2019-06-06

## Root systems

A root system $\Phi \subset V$ is a set of vectors in $V$ such that

- $\Phi$ span $V,$
- only $x$ and $-x$ are the scalar multiples of $x$ in $\Phi,$
- $\Phi$ is closed under reflection in the hyperplane defined by $x,$ for every $x \in \Phi,$
- for $x, y \in \Phi,$ $x$ projected onto $y$ is a half-integral multiple of $y.$

The root lattice is the lattice in $V$ which is generated by $\Phi.$ That is, all points which are integer linear combinations of roots.

A simple root is a root that cannot be written as a positive sum of other roots. Each root $\alpha$ defines a hyperplane, where $\pm \alpha$ are normals to this hyperplane. These hyperplanes divides the space into Weyl chambers. By picking a vector $v$ in the inner of a Weyl chamber, we define a half-space. The positive roots $\Phi^+$ are the roots in this half-space and the base (with respect to $\Phi^+$) is the set of simple roots in $\Phi^+.$

Given $\Phi^+,$ the root poset is a graded partial order on $\Phi^+,$ where $\alpha \geq \beta$ if $\alpha - \beta$ is a sum of simple positive roots. The grading is given by the number of simple positive roots needed to express the root as a sum.

The coroot of a root is defined as $\alpha^\vee = 2\alpha/(\alpha,\alpha).$ This defies the dual or inverse root system. A root system and its dual have the same Weyl group.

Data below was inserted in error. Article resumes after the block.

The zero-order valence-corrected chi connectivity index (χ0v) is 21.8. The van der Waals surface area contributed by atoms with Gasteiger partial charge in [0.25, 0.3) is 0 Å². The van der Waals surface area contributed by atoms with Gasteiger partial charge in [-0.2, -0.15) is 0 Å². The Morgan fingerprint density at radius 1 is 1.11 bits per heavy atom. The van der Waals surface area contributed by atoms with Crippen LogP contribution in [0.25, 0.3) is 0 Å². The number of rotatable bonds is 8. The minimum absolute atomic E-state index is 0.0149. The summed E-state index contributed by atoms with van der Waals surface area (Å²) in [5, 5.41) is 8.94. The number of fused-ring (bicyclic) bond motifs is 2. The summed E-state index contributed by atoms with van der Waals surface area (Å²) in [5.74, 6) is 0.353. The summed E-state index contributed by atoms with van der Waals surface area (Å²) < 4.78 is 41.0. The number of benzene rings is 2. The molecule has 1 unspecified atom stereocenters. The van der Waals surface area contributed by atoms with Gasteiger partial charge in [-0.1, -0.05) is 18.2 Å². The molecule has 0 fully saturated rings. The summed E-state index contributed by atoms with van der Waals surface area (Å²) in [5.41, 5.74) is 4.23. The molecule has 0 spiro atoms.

### Classification of simple root systems

The simple root systems are given by the Dynkin diagrams, $A_{n \geq 1},$ $B_{n \geq 2},$ $C_{n \geq 3},$ $D_{n \geq 4},$ $E_6,$ $E_7,$ $E_8,$ $F_4$ and $G_2.$

## Weyl groups and Lie groups

$\text{Root system}$ | $\text{Weyl group}$ | $\text{Lie group}$ | |||||||||||||||||||||||||||||||||||||||||||||||||||||||||||||||||||||||||||||||||||||||||||||||||

$A_{n-1}$ | $\symS_n$ | $Sl_{n}(\setC)$ | |||||||||||||||||||||||||||||||||||||||||||||||||||||||||||||||||||||||||||||||||||||||||||||||||

$B_n$ | $\symB_n$ | $SO_{2n+1}(\setC)$ | |||||||||||||||||||||||||||||||||||||||||||||||||||||||||||||||||||||||||||||||||||||||||||||||||

$C_n$ | $\symB_n$ | $Sp_{2n}(\setC)$ | |||||||||||||||||||||||||||||||||||||||||||||||||||||||||||||||||||||||||||||||||||||||||||||||||

$D_n$ | $\symD_n$ | $SO_{2n}(\setC)$ | |||||||||||||||||||||||||||||||||||||||||||||||||||||||||||||||||||||||||||||||||||||||||||||||||

The Weyl group $\symS_n$ is the permutation group, which we can think of as $n \times n$ permutation matrices.

The group $\symB_n$ known as the hyperoctahedral group,
which can be seen as the *signed permutations* —
the $n\times n$ permutation matrices, but entries can be $\pm 1$ and not just $1.$
The group $\symD_n \subset \symB_n$ is the subgroup of the signed permutation
matrices where the number of negative entries is even.
The groups $\symS_n,$ $\symB_n$ and $\symD_n$ act on vectors via matrix multiplication.
Let $W$ be a reflection group. The ring of polynomials in $\setR[x_1,\dotsc,x_n]$
invariant under $W,$ can be spanned by homogeneous polynomials.
The degrees of these polynomials only depend on $W.$
The order of the reflection group is the product of the degrees.

$\text{Reflection group $W$}$ | $\text{Degrees}$ | $\text{Order}$ | |||||||||||||||||||||||||||||||||||||||||||||||||||||||||||||||||||||||||||||||||||||||||||||||||

$A_{n-1}$ | $2,3,\dotsc,n$ | $n!$ | |||||||||||||||||||||||||||||||||||||||||||||||||||||||||||||||||||||||||||||||||||||||||||||||||

$B_n/C_n$ | $2,4,\dotsc,2n$ | $2^n n!$ | |||||||||||||||||||||||||||||||||||||||||||||||||||||||||||||||||||||||||||||||||||||||||||||||||

$D_n$ | $2,4,\dotsc,2(n-1),n$ | $2^{n-1} n!$ | |||||||||||||||||||||||||||||||||||||||||||||||||||||||||||||||||||||||||||||||||||||||||||||||||